A student from School Year Abroad in Spain last year wrote about what it felt like living in a foreign city. He wrote:
As the cold creeps into my room on a quiet evening, the piano quells any sense of loneliness and encourages me to try to read one of the leather-bound books. It reminds me to “seize the day” because I will never again be 17 running around a Spanish city I love so much.
He realizes that his exhilaration has to do in part with his youth and having little responsibility and that both of these states are temporary. It occurs to him that this may be the freest he will ever be. So this is a story partly about adventure but also about becoming an adult.
Finally, the story needs to include details. Readers don’t connect to the abstract. You want to place your readers in a specific location and show them what you see and hear and smell and touch.
Show the reader what you see and hear.
News Decoder published a story in 2019, by a student from Ryerson University in Toronto, for example, about the duality of being Chinese Canadian. The student described being at a lion dance performance and wrote this:
Suddenly a lion reared up on its hind legs, going in for the kill. At the last second it pulled away, circling around, rising up to strike, and then falling away again in a ritualistic trance. The audience roared and cheered, waiting in anticipation. I watched its head twist and writhe under the sun, its mouth gaping in my direction.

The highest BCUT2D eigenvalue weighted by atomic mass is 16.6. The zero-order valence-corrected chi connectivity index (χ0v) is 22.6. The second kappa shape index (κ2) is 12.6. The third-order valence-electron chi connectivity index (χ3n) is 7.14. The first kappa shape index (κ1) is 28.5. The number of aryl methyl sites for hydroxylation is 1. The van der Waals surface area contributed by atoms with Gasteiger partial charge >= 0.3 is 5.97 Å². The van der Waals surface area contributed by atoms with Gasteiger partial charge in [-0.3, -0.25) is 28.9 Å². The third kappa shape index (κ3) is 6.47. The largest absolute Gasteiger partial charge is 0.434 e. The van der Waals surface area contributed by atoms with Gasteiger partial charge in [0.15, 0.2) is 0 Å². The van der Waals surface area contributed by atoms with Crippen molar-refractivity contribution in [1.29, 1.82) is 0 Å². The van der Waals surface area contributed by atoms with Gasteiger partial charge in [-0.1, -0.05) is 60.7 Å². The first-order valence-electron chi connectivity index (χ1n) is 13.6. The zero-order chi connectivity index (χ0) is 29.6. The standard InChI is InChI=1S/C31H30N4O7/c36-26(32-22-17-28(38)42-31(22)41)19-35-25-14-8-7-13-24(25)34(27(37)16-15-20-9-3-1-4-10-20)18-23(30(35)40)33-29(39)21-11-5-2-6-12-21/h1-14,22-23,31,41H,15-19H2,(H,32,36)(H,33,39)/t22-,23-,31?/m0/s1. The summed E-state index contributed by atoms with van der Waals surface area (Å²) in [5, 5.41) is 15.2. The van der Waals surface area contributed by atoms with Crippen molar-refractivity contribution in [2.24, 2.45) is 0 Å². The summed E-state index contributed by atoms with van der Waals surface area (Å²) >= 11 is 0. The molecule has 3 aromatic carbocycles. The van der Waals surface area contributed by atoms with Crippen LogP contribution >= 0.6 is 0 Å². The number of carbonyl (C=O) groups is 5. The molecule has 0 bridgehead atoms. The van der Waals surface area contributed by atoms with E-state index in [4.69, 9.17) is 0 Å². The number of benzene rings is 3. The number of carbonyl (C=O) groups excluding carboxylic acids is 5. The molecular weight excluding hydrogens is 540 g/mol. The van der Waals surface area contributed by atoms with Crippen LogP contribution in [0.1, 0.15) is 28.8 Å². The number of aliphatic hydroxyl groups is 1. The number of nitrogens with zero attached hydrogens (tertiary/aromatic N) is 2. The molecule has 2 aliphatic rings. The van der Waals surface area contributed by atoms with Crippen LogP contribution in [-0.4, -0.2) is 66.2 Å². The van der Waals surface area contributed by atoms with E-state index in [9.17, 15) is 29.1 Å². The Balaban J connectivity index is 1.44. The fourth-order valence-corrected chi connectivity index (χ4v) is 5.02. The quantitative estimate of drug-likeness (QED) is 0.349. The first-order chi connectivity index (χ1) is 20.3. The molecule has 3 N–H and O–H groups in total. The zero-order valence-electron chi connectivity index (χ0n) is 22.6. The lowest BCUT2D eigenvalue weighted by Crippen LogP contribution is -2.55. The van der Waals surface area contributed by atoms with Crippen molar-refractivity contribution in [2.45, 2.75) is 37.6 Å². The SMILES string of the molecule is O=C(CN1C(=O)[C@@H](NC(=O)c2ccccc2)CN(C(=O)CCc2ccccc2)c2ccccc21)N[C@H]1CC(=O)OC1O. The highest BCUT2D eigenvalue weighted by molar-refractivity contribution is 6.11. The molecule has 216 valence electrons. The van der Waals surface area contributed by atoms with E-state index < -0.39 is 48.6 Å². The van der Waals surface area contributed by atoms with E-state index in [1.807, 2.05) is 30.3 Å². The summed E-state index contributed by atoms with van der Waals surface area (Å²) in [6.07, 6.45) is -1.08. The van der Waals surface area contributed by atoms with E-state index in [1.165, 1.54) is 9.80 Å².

In that paragraph, we see the lion move and we hear the audience. We are there with the author, experiencing what she experiences, so that when she reaches the conclusion that being Chinese Canadian is living a duality, we understand how she came to think that:
I feel symbolically connected to the lion. It takes two to make the lion come alive, one at the head and one at the tail. Those commanding the head and the tail might have conflicting values, but in the end they work in harmony.
A personal reflection story can be a tedious read. Think about a relative who drones on and on about what it was like when he was a kid, or a teacher lecturing you on a topic you have no interest in. But then again, there’s that uncle who tells great stories you would listen to over and over, and the teacher who gets you excited to learn.
The difference? The good storytellers and teachers are thinking about their audience as they tell the story. They don’t just expect you to follow along. As a storyteller you need to connect to your audience if you want to keep them awake.
Then again, a nice nap is often appreciated.
Questions to consider:
- Why do you think readers might have a difficult time connecting to abstract ideas?
- What does the author mean by “political catch phrases” and why should you avoid them when writing an opinion column?
- If you were to write a personal reflections article, what topic might you focus on?
Marcy Burstiner is the Educational News Director for News Decoder. She is a graduate of the Columbia Journalism School and has taught journalism for more than 15 years at the California Polytechnic University, Humboldt. She is the author of the book Investigative Reporting: From premise to publication.